It’s halfway through a humid summer in 1969 on New York City’s Lower East Side, and the four Gold siblings are restless. There is no air-conditioning in the house, and life seems to be happening to everyone else but them. Kids are getting wasted at Woodstock, there is rioting outside the…

more »
Quiet Wisdom
The Turtle of Oman

When news headlines emphasize violence and strife, it can be comforting to engross oneself in a “gentle read,” and Naomi Shihab Nye’s delightful novel The Turtle of Oman fills the bill.

Although intended for a grade-school audience, it’s appropriate for adult readers, too,…

more »
Love and Loss
Fighting for trans equality

Things are never as bad as they seem.

A brighter spot can always be found if you just look for it and there’s always something to be thankful for—a way of making yourself feel better because things aren’t as they seem.

And in the case of Sarah McBride’s new book, Tomorrow Will Be…

more »
Boynton Poetry Contest

8:00am|Whatcom County

Daffodil Festival

10:00am|La Conner and the Skagit Valley

Women's Conference Registration Deadline

9:00am|Bellwether Ballroom

Wild Things

9:30am|Whatcom Falls Park

Coffee Tasting

3:00pm|Camber Cafe

Food Not Bombs

4:00pm|Downtown Bellingham

Fourth Friday Art Walk

5:00pm|Historic Fairhaven

Bingo Night

6:00pm|The Majestic

From Auschwitz to America

7:00pm|Village Books

The Book of Moron

7:30pm|McIntyre Hall

Adventures and Brawls

8:00pm|Upfront Theatre

Cascadia Weekly Subscribe Ad 1
Daffodil Festival

10:00am|La Conner and the Skagit Valley

The Book of Moron

7:30pm|McIntyre Hall

Adventures and Brawls

8:00pm|Upfront Theatre

Pancake Breakfast

8:00am|American Legion Hall

NSEA Work Party

9:00am|Squalicum Creek Park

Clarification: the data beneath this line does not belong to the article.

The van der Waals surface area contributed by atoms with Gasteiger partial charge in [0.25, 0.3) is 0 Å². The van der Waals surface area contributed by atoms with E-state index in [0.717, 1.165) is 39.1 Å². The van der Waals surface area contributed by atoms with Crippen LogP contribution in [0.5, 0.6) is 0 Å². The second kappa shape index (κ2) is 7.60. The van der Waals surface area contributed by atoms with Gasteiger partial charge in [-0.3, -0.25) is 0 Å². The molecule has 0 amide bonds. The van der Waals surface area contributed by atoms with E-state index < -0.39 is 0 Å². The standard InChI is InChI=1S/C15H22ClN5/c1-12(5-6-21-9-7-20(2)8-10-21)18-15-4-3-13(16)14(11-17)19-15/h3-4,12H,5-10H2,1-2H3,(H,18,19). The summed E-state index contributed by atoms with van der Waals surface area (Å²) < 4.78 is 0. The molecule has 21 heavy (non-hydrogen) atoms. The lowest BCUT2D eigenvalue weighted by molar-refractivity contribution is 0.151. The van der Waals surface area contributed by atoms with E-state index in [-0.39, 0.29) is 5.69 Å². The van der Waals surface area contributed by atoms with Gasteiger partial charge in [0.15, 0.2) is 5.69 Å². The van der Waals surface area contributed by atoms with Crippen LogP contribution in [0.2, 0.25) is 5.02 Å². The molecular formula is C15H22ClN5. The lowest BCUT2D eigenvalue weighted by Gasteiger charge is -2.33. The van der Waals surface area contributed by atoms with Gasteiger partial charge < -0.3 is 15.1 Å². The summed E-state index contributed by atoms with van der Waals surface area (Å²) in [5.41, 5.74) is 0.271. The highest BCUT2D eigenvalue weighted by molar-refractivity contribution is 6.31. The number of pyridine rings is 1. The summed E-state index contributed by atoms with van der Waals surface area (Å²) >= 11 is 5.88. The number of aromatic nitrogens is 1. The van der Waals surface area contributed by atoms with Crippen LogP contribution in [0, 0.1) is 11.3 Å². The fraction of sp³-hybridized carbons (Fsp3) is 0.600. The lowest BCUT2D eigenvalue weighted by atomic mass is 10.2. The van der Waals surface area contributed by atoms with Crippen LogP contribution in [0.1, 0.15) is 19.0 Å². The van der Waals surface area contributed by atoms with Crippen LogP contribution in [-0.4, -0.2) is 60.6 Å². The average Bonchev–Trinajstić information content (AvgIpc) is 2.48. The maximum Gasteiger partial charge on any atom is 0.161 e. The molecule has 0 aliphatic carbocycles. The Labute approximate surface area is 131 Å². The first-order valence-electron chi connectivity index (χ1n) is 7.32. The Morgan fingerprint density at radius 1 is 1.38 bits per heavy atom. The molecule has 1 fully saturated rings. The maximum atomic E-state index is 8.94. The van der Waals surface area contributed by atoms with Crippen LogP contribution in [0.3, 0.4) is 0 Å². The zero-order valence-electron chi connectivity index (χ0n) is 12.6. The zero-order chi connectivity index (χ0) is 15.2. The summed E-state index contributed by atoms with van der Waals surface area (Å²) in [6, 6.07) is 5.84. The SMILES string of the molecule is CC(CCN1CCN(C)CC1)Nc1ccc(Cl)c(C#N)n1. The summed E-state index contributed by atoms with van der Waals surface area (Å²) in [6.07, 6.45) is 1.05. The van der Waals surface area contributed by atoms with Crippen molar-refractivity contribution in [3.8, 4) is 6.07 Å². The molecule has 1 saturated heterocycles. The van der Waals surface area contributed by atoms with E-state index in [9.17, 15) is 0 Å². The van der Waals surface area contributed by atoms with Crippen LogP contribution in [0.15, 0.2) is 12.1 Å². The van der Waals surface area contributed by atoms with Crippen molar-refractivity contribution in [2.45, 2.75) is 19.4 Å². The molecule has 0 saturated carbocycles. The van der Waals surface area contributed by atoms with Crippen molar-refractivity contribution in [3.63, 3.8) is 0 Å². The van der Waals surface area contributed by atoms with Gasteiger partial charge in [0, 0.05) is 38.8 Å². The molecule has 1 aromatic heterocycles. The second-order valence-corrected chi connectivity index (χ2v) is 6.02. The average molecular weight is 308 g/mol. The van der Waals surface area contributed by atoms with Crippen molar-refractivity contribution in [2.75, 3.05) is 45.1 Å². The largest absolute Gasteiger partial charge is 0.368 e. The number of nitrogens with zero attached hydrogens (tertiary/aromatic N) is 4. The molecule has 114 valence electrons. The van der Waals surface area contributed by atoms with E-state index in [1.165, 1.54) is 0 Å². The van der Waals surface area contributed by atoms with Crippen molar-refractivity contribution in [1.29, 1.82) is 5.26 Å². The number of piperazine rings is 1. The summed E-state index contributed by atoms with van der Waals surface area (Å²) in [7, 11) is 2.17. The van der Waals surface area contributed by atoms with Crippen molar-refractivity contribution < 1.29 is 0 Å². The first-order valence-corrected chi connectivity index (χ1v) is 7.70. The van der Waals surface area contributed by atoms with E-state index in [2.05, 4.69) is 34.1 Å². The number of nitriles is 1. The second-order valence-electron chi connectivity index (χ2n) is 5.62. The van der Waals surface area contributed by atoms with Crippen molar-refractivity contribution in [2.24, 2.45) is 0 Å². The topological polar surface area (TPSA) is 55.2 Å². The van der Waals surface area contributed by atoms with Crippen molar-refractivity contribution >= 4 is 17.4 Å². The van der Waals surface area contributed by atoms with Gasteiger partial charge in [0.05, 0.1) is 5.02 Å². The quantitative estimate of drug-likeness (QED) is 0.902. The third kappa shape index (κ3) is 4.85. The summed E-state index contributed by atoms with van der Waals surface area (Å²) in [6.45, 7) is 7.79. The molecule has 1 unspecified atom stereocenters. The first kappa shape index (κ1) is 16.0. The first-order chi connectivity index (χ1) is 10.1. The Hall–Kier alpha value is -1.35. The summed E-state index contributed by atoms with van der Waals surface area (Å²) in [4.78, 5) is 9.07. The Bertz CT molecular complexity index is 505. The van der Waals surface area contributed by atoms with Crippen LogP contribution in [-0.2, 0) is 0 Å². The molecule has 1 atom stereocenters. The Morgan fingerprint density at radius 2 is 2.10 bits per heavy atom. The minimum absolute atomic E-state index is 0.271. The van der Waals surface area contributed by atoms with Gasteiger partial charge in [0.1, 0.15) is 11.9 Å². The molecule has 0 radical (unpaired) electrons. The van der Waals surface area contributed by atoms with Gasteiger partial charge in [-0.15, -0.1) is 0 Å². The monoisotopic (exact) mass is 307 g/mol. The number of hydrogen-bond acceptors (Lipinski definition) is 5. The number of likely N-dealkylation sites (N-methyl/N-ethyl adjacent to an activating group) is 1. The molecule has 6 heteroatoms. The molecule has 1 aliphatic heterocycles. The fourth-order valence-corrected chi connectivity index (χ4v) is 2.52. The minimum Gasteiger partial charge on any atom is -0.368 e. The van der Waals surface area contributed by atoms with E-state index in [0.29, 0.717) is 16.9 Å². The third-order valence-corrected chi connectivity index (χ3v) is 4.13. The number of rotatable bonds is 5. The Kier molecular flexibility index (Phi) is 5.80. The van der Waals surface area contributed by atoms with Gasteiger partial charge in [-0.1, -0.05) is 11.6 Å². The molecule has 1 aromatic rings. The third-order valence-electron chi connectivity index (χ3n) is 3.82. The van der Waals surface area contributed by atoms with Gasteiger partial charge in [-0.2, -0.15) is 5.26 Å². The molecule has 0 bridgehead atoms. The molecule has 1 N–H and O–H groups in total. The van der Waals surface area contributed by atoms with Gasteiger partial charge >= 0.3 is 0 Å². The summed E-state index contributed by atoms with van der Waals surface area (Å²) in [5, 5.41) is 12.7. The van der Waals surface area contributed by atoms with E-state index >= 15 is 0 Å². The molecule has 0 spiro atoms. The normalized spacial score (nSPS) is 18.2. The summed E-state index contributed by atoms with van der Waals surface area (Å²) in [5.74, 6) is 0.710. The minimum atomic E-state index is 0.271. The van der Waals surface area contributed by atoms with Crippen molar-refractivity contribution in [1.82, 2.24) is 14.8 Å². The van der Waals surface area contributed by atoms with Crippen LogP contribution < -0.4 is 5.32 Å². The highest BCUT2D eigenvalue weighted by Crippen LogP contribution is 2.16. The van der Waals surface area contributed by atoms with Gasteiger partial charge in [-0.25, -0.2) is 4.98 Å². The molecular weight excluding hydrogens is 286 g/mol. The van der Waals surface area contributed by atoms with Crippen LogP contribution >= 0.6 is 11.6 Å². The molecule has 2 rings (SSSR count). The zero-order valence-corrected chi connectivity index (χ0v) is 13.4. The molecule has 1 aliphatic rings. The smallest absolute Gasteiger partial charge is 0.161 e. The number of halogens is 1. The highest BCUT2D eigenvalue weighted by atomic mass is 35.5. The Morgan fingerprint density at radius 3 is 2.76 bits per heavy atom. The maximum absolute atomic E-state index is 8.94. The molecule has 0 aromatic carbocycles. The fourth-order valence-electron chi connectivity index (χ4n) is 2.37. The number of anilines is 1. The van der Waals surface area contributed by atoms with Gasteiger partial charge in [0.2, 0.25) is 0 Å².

Native Plant Sale & Expo

9:00am|Whatcom Community College

Whatcom County Democrats Convention

10:00am|Bellingham High School

Rock & Gem Club Show

10:00am|Bloedel Donovan Community Center

Starting Your Vegetable Garden

10:00am|Blaine Library

March for Our Lives

10:00am|Bellingham City Hall

Walk for Water

10:00am|Fairhaven Village Green

Tax Help Available

12:30pm| First Congregational Church


1:00pm|Lincoln Theatre

Spring Show Opening Reception

2:00pm|River Gallery

Native Plants & Birds

2:00pm|Ferndale Library

A Conversation with Alan Friedlob

3:00pm|Deming Library

The Passage Home to Meuse

4:00pm|Lynden Village Books

Memory's Blade

7:00pm|Village Books

Contra Dance

7:00pm| Fairhaven Library

Shantala and Friends

7:00pm|Presence Studio

Ballroom Dance

7:30pm|Bellingham Senior Activity Center

Best Of Skagit Trove Web
Daffodil Festival

10:00am|La Conner and the Skagit Valley

Rock & Gem Club Show

10:00am|Bloedel Donovan Community Center

Rabbit Ride

8:00am|Fairhaven Bicycle

Audubon at the Museum

1:30pm|Whatcom Museum's Old City Hall

Local Bird and Plant Walk

2:00pm|Chuckanut Center

An Afternoon with Jack Gunter

2:00pm| Maple Hall

Whatcom Symphony Orchestra

3:00pm|Mount Baker Theatre

The Story of Big Ole

3:00pm|Everson Library

Art of Jazz

4:00pm|The Majestic


4:00pm|Village Books

Take Me to Church

8:00pm|Rumors Cabaret

see our complete calendar »

Cascadia Weekly Subscribe Ad 1 Trove Web Village Books Best Of Skagit